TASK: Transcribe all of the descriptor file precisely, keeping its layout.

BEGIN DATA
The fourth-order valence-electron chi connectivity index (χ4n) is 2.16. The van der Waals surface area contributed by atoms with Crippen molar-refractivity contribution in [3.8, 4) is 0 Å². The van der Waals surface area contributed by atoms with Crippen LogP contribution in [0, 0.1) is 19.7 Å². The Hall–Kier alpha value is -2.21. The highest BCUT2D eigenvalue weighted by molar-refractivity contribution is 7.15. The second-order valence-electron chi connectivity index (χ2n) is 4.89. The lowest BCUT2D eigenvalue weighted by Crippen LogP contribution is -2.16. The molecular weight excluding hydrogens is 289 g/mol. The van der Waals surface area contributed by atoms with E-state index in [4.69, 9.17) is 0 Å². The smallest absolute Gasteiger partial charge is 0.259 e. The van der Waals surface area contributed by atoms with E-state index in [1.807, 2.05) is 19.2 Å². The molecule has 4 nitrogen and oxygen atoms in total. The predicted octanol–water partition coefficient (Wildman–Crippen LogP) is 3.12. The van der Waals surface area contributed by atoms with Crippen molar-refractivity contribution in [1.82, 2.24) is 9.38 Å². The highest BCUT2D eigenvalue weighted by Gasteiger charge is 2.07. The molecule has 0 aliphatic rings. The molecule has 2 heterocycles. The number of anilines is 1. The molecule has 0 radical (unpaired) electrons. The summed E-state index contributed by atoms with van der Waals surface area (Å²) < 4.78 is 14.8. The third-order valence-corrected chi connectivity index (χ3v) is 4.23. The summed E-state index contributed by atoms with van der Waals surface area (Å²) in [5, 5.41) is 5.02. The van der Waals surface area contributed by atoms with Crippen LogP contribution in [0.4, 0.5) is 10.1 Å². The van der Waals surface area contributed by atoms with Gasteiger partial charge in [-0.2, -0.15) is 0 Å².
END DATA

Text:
The fourth-order valence-electron chi connectivity index (χ4n) is 2.16. The van der Waals surface area contributed by atoms with Crippen molar-refractivity contribution in [3.8, 4) is 0 Å². The van der Waals surface area contributed by atoms with Crippen LogP contribution in [0, 0.1) is 19.7 Å². The Hall–Kier alpha value is -2.21. The highest BCUT2D eigenvalue weighted by molar-refractivity contribution is 7.15. The second-order valence-electron chi connectivity index (χ2n) is 4.89. The lowest BCUT2D eigenvalue weighted by Crippen LogP contribution is -2.16. The molecular weight excluding hydrogens is 289 g/mol. The van der Waals surface area contributed by atoms with E-state index in [4.69, 9.17) is 0 Å². The smallest absolute Gasteiger partial charge is 0.259 e. The van der Waals surface area contributed by atoms with E-state index in [1.807, 2.05) is 19.2 Å². The molecule has 4 nitrogen and oxygen atoms in total. The predicted octanol–water partition coefficient (Wildman–Crippen LogP) is 3.12. The van der Waals surface area contributed by atoms with Crippen molar-refractivity contribution in [1.82, 2.24) is 9.38 Å². The highest BCUT2D eigenvalue weighted by Gasteiger charge is 2.07. The molecule has 0 aliphatic rings. The molecule has 2 heterocycles. The number of anilines is 1. The molecule has 0 radical (unpaired) electrons. The summed E-state index contributed by atoms with van der Waals surface area (Å²) < 4.78 is 14.8. The third-order valence-corrected chi connectivity index (χ3v) is 4.23. The summed E-state index contributed by atoms with van der Waals surface area (Å²) in [5, 5.41) is 5.02. The van der Waals surface area contributed by atoms with Crippen LogP contribution in [0.4, 0.5) is 10.1 Å². The van der Waals surface area contributed by atoms with Gasteiger partial charge in [-0.2, -0.15) is 0 Å².